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Amphigorey Too (Perigee) Paperback – May 8, 1980

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Amphigorey Too (Perigee) + Amphigorey: Fifteen Books + Amphigorey Also
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Product Details

  • Series: Perigee
  • Paperback: 256 pages
  • Publisher: Perigee Trade; 1ST edition (May 8, 1980)
  • Language: English
  • ISBN-10: 0399504206
  • ISBN-13: 978-0399504204
  • Product Dimensions: 11 x 8 x 0.7 inches
  • Shipping Weight: 1.1 pounds (View shipping rates and policies)
  • Average Customer Review: 4.8 out of 5 stars  See all reviews (25 customer reviews)
  • Amazon Best Sellers Rank: #404,140 in Books (See Top 100 in Books)

More About the Author

Edward Gorey (1925-2000) wrote and illustrated such popular books as The Doubtful Guest, The Gashlycrumb Tinies, and The Headless Bust. He was also a very successful set and costume designer, earning a Tony Award for his Broadway production of Edward Gorey's Dracula. Animated sequences of his work have introduced the PBS series Mystery! since 1980.

Customer Reviews

4.8 out of 5 stars
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This is the 2nd of the Amphigorey series and is just as entertaining as the first.
J. Austin
Though some of Gorey's books have been re-released, the originals were printed in very small editions and can be extremely difficult to find.
Amazon Customer
If your familiar with the tongue-in-cheek humor of a man with a name like Gorey, then you'll love this book.
Bill H.

Most Helpful Customer Reviews

63 of 64 people found the following review helpful By "valeska_" on June 19, 2002
Format: Paperback
This wonderful second collection contains 20 highly enjoyable stories:
THE BEASTLY BABY (a definite Gorey favorite!) about an absolutely abominable baby, you'll be glad to see the end of!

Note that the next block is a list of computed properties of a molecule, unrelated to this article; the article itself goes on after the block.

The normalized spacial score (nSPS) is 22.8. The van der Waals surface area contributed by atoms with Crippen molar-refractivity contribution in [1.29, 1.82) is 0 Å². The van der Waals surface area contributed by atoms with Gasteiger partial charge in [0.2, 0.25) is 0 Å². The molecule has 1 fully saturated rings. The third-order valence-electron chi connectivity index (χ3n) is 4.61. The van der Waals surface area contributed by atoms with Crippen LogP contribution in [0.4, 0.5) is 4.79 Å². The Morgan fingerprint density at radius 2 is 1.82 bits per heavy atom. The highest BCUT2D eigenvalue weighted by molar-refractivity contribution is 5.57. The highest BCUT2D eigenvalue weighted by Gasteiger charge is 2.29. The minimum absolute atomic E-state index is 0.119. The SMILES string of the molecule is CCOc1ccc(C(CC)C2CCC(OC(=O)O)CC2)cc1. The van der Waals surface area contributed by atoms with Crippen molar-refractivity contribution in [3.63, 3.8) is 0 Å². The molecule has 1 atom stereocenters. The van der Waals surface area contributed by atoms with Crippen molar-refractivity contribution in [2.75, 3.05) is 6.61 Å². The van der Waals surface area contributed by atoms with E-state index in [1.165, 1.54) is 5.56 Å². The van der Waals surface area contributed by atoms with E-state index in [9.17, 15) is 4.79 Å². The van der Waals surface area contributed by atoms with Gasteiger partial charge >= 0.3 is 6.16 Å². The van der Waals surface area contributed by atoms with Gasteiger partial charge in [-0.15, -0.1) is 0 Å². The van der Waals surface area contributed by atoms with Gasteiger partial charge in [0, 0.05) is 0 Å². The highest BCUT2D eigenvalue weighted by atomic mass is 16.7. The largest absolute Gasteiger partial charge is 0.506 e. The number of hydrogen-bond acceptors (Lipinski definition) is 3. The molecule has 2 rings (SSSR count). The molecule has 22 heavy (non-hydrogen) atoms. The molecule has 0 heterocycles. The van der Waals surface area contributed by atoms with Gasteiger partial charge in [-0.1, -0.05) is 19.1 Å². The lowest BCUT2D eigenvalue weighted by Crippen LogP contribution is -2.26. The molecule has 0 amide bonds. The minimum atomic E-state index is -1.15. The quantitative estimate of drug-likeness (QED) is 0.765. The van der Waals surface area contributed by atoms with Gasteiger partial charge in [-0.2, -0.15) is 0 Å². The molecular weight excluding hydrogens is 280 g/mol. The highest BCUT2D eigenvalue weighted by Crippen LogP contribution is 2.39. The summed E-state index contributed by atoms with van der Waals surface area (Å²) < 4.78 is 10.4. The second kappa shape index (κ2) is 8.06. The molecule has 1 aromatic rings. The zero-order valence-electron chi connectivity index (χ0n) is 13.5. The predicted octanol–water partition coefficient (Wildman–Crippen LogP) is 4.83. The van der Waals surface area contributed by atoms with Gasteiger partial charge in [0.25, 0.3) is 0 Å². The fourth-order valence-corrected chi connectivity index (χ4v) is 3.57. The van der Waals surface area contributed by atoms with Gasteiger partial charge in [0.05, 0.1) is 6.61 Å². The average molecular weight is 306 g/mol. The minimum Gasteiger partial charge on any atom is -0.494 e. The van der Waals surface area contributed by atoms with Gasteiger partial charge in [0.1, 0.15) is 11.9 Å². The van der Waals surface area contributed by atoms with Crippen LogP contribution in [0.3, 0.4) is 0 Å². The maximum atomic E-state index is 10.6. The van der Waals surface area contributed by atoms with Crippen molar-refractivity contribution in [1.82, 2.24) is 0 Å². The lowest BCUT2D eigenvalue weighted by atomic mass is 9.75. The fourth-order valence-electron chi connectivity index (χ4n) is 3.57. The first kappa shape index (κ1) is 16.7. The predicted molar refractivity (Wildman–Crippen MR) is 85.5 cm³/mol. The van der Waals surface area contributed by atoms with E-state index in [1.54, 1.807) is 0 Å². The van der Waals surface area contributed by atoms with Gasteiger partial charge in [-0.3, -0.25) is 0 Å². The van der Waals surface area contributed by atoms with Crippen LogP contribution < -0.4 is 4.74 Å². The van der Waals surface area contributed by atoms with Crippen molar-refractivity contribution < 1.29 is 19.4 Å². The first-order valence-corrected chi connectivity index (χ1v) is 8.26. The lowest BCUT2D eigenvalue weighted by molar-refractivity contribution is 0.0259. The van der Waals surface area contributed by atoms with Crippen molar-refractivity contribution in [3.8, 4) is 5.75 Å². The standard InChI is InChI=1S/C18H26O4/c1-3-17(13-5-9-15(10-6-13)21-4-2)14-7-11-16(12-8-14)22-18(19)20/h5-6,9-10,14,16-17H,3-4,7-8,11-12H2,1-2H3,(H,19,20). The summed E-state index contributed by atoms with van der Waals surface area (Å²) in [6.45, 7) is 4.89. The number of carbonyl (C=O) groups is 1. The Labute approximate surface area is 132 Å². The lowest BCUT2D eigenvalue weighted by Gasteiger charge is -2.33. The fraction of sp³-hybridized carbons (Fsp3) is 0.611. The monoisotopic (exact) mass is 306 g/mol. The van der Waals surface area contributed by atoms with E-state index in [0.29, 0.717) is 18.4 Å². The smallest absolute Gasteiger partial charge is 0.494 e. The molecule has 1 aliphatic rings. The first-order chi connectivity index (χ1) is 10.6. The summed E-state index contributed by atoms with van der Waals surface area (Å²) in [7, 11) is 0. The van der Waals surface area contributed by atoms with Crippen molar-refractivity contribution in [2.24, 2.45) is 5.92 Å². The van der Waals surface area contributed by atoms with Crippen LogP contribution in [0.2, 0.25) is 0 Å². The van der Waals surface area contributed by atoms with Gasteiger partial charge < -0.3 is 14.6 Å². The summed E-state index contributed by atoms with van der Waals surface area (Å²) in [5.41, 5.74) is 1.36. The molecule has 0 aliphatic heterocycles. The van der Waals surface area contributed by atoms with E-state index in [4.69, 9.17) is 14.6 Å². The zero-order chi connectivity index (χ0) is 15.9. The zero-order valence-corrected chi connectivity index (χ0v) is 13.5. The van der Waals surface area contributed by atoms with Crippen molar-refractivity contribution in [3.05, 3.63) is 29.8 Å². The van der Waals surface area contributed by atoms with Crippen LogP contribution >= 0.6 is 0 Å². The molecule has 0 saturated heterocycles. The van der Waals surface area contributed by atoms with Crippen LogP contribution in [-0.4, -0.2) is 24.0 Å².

THE NURSERY FRIEZE: Features odd strips of rhino-like animals saying words like "Archipelago" & "Quodlibet" which could very well be used as a frieze for a very unique nursery :-)
THE PIOUS INFANT: About little Henry Clump, who is completely unselfish and charitable, and always concerned about the salvation of everyone elses soul!
THE EVIL GARDEN: About a families visit to an ominous garden, where there is no way out!
THE INANIMATE TRAGEDY: A dramatic tale featuring inanimate objects as the characters, such as pins & needles (who appear to represent the chorus) a penpoint, glass marble, two-holed button, thumbtack, & a piece of knotted string (as the villain)
THE GILDED BAT: About a little girl who grows up to be a very distinguished prima ballerina.
THE IRON TONIC: or "A Winter Afternoon"- "The people at the grey hotel, Are either aged or unwell" "The guests who chose to stay aloof, Lie wrapped in carpets on the roof".
THE OSBICK BIRD: About Emblus Fingby and the osbick bird that chooses one day to live with him, as his loyal friend.
Two versions of THE CHINESE OBELISKS, one version that looks like a sketch or rough draft, and then the better known one in typical Gorey style- All about an author who goes for a walk, and the many things he encounters.
THE DERANGED COUSINS (one of my favorites!): About Rose Marshmary, Mary Rosemarsh & Marsh Maryrose, three cousins who all live together in a rose covered house at the edge of a marsh. "Since they were orphans and there was no one to stop them, they were often merry far into the night"!
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40 of 42 people found the following review helpful By R. Benardes on July 23, 2007